Support for war in Iraq continues to drop

By Staff Writer
October 28, 2005


Public support is slipping drastically concerning the U.S. involvement over in Iraq. According to CBS, “Americans reject financing the war through an increased federal deficit, and 62 percent would finance paying for the rebuilding of the Gulf Coast by cutting spending in Iraq.”

When America first took action over in Iraq in 2003, most U.S. citizens thought that the president was doing the correct thing. Polls from 2003 showed that 69 percent of Americans believed that the country did right by sending troops to Iraq, while 25 percent thought the U.S. should have stayed out of Iraq all together.

Since then, the percentage of people favoring the war has dropped drastically. As of right now, only 41 percent of people think that the United States should be at war while 55 percent say that U.S. forces should have stayed out, which is the highest figure to date.

Dr. James Hedtke, a professor of history and political science, said, “Two of the three reasons to enter war in Iraq were not valid. If support of the war goes down, so does the national morale. If we lose determination to continue war, we lose our will to use power.”

Those three reasons to enter war in Iraq were to move Al Quada out of Iraq, get rid of weapons of mass destruction and to bring down the regime and help the Iraqis establish a democracy.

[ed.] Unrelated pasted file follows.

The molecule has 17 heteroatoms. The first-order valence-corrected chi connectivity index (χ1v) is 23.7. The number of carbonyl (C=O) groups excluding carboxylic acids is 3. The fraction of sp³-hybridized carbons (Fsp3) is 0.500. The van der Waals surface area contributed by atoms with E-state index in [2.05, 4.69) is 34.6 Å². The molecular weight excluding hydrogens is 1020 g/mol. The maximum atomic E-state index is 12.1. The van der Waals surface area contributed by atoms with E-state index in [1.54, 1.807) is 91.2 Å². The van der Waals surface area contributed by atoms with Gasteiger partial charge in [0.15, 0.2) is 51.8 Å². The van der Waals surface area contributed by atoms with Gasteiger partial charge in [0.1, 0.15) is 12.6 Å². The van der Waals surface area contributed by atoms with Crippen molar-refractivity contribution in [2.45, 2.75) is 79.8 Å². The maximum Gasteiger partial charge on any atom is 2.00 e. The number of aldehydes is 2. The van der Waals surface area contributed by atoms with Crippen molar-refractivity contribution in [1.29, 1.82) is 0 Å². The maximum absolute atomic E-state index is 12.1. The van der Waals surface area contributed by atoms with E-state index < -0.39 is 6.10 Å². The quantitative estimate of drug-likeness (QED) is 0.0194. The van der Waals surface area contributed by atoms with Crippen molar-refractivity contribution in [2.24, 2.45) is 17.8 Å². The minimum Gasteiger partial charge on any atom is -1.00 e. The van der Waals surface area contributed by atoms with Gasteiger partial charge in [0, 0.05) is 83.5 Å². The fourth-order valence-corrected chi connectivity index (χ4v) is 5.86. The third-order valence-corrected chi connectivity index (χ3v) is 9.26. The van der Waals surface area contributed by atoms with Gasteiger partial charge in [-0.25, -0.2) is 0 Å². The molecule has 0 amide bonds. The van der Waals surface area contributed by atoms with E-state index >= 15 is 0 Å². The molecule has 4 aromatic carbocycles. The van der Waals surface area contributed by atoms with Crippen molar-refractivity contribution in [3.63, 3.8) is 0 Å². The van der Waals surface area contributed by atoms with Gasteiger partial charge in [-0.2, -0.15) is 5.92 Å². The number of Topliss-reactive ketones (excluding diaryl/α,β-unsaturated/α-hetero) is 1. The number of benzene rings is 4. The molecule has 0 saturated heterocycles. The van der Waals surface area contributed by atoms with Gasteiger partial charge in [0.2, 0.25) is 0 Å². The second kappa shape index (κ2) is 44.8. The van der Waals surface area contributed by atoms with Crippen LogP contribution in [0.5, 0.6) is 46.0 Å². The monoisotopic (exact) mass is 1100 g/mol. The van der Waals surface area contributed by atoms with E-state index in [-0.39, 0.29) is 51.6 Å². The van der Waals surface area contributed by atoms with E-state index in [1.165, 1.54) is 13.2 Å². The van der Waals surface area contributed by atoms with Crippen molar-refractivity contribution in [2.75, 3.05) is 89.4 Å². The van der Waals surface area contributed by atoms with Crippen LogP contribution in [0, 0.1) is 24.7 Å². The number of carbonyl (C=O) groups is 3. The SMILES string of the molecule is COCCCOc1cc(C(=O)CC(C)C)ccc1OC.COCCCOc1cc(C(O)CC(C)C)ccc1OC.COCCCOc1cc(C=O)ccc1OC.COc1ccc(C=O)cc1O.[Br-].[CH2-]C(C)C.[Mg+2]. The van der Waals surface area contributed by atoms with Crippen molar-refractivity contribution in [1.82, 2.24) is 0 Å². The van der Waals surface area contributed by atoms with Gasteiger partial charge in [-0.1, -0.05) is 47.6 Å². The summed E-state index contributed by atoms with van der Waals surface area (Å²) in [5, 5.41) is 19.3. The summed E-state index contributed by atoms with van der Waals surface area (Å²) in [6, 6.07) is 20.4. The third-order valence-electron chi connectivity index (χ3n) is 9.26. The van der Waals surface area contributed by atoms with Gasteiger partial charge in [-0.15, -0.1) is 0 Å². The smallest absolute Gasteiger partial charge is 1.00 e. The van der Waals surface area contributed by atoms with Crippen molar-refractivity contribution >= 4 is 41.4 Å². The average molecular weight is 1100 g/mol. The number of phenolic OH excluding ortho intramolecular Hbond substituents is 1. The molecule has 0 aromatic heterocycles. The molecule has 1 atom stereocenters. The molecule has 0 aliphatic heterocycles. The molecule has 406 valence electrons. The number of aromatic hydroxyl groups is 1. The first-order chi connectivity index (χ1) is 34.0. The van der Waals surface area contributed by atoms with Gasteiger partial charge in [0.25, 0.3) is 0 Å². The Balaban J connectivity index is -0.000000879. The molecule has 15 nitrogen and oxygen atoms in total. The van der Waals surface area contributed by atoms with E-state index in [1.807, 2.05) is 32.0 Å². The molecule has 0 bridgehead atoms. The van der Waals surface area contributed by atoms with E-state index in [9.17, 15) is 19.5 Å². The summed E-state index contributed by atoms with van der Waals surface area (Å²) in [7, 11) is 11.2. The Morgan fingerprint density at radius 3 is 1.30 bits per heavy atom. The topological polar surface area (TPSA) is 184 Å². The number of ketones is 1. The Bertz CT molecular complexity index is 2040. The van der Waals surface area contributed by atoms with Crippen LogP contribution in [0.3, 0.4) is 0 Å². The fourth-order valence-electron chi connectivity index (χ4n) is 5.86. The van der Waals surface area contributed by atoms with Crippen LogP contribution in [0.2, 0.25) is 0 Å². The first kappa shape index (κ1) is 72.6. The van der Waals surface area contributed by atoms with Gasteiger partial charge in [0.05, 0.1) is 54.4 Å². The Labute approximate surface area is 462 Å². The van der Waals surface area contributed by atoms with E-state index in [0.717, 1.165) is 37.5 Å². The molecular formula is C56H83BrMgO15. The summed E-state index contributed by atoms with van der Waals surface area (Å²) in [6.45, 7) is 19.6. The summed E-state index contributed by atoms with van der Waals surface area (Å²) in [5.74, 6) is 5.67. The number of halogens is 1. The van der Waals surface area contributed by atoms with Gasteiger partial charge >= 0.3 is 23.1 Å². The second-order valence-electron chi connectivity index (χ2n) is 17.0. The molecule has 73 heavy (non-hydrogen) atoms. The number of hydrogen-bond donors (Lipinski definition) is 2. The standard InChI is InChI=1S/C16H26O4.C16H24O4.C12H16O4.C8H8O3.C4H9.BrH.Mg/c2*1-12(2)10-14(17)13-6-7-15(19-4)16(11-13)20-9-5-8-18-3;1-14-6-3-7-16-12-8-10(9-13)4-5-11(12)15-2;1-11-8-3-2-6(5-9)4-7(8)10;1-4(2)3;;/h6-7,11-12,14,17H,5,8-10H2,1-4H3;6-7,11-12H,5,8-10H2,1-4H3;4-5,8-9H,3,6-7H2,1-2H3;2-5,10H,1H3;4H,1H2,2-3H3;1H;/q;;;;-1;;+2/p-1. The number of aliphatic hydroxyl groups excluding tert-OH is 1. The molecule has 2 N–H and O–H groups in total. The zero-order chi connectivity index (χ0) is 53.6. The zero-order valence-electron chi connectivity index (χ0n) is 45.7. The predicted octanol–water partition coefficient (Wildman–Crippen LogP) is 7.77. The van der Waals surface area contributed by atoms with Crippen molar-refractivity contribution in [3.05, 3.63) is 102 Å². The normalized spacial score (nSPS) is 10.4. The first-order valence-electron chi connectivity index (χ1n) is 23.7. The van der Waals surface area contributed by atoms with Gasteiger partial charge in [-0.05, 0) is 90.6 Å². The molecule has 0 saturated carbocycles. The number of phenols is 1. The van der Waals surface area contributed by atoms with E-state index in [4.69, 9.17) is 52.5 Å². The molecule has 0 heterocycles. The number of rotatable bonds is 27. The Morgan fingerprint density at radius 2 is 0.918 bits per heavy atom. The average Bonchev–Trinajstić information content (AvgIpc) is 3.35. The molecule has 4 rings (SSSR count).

At this point in time, two of the three have been unsuccessful, leaving only helping the Iraqis establish a democracy as the only positive.

“After Sept. 11, I felt that we had reason to be over there, and I think that everyone did. Since then, my opinion has changed. I don’t feel that our troops should be over there in mass numbers. We have soldiers over there dying and for what reason,” Matt McKinney, a sophomore English and communication major, said. “We are trying to enforce a government on another country, and I don’t think that it is right.”

Beau Nickerson, a sophomore business administration major, said, “I think we did the right thing by entering Iraq because there were things that had to be done. As of right now, I guess I still feel the same way, but there are some areas that you can argue with. Right now the Iraqis are voting on a proposed constitution that will bring democracy to Iraq which is a step in the right direction for that country and could hopefully limit our involvement over there.”

Many Americans are angry over the fact that soldiers are in Iraq, risking their lives for reasons that are not valid.

As of right now, it looks very certain that the proposed constitution, which the Iraqi people voted on during the weekend of Oct. 15 and 16, will be passed, considering over 60 percent of eligible voters came out to cast their ballots, despite the widespread threat of violence from insurgents.

For all that want the war to be over and for troops to start returning home, the voting on the constitution is a crucial step in that process. If passed and insurgency is tamed, it will enable the 150,000 U.S. troops to begin to withdraw, which will please a majority of Americans, if recent polls are correct.

According to Hedtke, this may be easier said than done. “No matter what happens, insurgency is going to continue. It is a vicious cycle that we cannot get out of. The easy thing was entering war; the hard part is leaving,” Hedtke said.

Loquitur welcomes your comments on this story. Please send your comments to: The editors will review your points each week and make corrections if warranted.

Posted to the web by Shane Evans

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